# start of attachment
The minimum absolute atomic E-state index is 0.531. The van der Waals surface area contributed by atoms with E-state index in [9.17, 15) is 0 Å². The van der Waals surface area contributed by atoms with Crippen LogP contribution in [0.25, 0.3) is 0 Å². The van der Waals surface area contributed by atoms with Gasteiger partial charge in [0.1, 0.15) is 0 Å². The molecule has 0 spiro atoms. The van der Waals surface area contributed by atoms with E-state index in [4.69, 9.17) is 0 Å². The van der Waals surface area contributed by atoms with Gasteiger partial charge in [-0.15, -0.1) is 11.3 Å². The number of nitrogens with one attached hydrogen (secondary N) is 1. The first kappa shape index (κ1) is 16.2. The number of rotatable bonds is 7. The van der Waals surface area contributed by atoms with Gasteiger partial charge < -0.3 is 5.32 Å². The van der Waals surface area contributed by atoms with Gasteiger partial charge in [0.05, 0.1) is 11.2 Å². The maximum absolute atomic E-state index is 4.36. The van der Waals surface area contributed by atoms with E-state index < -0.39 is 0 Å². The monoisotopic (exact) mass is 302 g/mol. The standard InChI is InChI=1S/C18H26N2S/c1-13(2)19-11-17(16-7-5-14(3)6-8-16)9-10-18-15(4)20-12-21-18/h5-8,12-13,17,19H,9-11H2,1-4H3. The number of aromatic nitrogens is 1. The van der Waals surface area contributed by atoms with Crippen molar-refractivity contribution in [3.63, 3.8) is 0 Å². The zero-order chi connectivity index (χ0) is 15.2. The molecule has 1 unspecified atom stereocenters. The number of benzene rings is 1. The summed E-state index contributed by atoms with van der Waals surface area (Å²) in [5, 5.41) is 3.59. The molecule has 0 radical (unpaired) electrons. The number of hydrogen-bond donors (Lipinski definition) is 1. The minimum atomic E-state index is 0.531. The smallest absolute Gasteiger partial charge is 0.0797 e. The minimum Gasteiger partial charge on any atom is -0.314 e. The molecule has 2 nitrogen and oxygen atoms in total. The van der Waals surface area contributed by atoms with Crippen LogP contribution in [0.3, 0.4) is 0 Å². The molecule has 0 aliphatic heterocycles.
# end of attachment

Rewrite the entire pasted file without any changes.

The minimum absolute atomic E-state index is 0.531. The van der Waals surface area contributed by atoms with E-state index in [9.17, 15) is 0 Å². The van der Waals surface area contributed by atoms with Crippen LogP contribution in [0.25, 0.3) is 0 Å². The van der Waals surface area contributed by atoms with Gasteiger partial charge in [0.1, 0.15) is 0 Å². The molecule has 0 spiro atoms. The van der Waals surface area contributed by atoms with E-state index in [4.69, 9.17) is 0 Å². The van der Waals surface area contributed by atoms with Gasteiger partial charge in [-0.15, -0.1) is 11.3 Å². The number of nitrogens with one attached hydrogen (secondary N) is 1. The first kappa shape index (κ1) is 16.2. The number of rotatable bonds is 7. The van der Waals surface area contributed by atoms with Gasteiger partial charge < -0.3 is 5.32 Å². The van der Waals surface area contributed by atoms with Gasteiger partial charge in [0.05, 0.1) is 11.2 Å². The maximum absolute atomic E-state index is 4.36. The van der Waals surface area contributed by atoms with E-state index < -0.39 is 0 Å². The monoisotopic (exact) mass is 302 g/mol. The standard InChI is InChI=1S/C18H26N2S/c1-13(2)19-11-17(16-7-5-14(3)6-8-16)9-10-18-15(4)20-12-21-18/h5-8,12-13,17,19H,9-11H2,1-4H3. The number of aromatic nitrogens is 1. The van der Waals surface area contributed by atoms with Crippen molar-refractivity contribution in [3.63, 3.8) is 0 Å². The zero-order chi connectivity index (χ0) is 15.2. The molecule has 1 unspecified atom stereocenters. The number of benzene rings is 1. The summed E-state index contributed by atoms with van der Waals surface area (Å²) in [5, 5.41) is 3.59. The molecule has 0 radical (unpaired) electrons. The number of hydrogen-bond donors (Lipinski definition) is 1. The minimum atomic E-state index is 0.531. The smallest absolute Gasteiger partial charge is 0.0797 e. The minimum Gasteiger partial charge on any atom is -0.314 e. The molecule has 2 nitrogen and oxygen atoms in total. The van der Waals surface area contributed by atoms with Crippen LogP contribution in [0.3, 0.4) is 0 Å². The molecule has 0 aliphatic heterocycles.